Are We Honoring the Fallen?

Updated: December 21, 2013


By RU Rob

Over the last couple of years I have matured in ways I never imagined possible. As I get older I am less sensitive to things that, as a younger man, would have set me off in an instant. Celebrity deaths are one of those things.

Two or three years ago when a celebrity died and the world went crazy in mourning I would have been hootin’ and hollerin’ to not forget our troops and provide specific names of fallen warriors who had recently entered the Halls of Valhalla. But is that realistic? Is the majority of the American public expected to know that LCpl Matthew Rodriguez of Fairhaven, Massachusetts died on December 11, 2013?

This became clear to me in a discussion the other day with other Rhino Den writers in our forum. One of our writers posted a recently popular meme that has been making its way through Facebook that I will not post here out of respect. The meme stated, “This is not some beautiful Hollywood actor, he didn’t drive fast cars, walk a red carpet or date some useless starlet. This is a Marine” and it goes on show a picture of the Marine and the date that he passed. The comments that several of the writers left are what spurred these thoughts. They don’t know that I am posting this so I will leave them anonymous.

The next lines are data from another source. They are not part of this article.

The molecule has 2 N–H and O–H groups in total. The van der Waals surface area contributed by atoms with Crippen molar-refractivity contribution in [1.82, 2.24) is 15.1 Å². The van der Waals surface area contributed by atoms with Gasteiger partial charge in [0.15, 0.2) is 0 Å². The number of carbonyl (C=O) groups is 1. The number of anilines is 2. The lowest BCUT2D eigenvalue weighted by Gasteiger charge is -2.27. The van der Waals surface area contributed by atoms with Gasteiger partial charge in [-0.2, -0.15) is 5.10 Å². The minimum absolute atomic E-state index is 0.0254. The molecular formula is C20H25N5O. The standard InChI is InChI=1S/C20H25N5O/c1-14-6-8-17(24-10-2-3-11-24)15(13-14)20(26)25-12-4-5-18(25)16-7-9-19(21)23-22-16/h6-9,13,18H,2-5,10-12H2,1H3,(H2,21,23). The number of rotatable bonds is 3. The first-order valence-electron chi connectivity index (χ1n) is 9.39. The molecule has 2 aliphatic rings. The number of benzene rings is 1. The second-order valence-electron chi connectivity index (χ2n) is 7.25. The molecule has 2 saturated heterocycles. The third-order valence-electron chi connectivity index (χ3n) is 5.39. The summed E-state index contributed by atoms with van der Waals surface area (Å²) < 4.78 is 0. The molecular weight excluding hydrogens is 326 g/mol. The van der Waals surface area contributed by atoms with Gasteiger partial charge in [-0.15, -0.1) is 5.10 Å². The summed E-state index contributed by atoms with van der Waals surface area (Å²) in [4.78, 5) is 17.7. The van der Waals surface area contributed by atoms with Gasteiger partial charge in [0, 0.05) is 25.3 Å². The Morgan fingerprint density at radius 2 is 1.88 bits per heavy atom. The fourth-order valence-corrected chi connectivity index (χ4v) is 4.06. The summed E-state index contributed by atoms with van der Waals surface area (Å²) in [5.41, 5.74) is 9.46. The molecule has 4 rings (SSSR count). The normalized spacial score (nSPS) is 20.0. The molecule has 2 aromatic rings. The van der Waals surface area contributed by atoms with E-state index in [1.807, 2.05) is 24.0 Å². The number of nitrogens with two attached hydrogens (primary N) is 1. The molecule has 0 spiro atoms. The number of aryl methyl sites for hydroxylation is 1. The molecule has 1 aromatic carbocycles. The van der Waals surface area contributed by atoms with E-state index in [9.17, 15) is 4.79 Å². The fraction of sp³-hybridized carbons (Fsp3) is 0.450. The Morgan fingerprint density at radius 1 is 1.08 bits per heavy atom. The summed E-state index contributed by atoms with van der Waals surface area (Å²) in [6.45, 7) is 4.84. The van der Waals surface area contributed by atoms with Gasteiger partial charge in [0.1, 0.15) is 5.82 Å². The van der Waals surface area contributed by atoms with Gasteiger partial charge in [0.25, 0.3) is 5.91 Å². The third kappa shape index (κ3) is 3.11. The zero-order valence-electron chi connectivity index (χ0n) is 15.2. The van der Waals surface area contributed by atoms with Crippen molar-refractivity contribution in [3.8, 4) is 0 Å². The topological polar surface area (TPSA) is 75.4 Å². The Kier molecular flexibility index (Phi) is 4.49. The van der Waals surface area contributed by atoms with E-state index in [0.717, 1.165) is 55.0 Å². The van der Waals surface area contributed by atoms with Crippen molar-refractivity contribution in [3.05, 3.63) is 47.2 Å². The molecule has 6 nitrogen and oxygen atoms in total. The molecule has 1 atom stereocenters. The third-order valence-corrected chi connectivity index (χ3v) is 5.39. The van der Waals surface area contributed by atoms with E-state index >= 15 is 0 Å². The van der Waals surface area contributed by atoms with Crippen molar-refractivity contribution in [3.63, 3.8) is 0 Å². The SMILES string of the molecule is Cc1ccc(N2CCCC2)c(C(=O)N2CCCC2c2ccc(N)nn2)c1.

Writer #1 “What do you guys think of memes like this? I’m probably guilty of posting them in the past, but I’ve begun to think we should be above complaining that the civilians pay more attention to dead celebrities than soldiers. I signed up to serve, not get headlines. Honor the fallen, of course. But they’re ours to honor, I don’t expect civilians to do anything but lead their lives. Am I off-base here?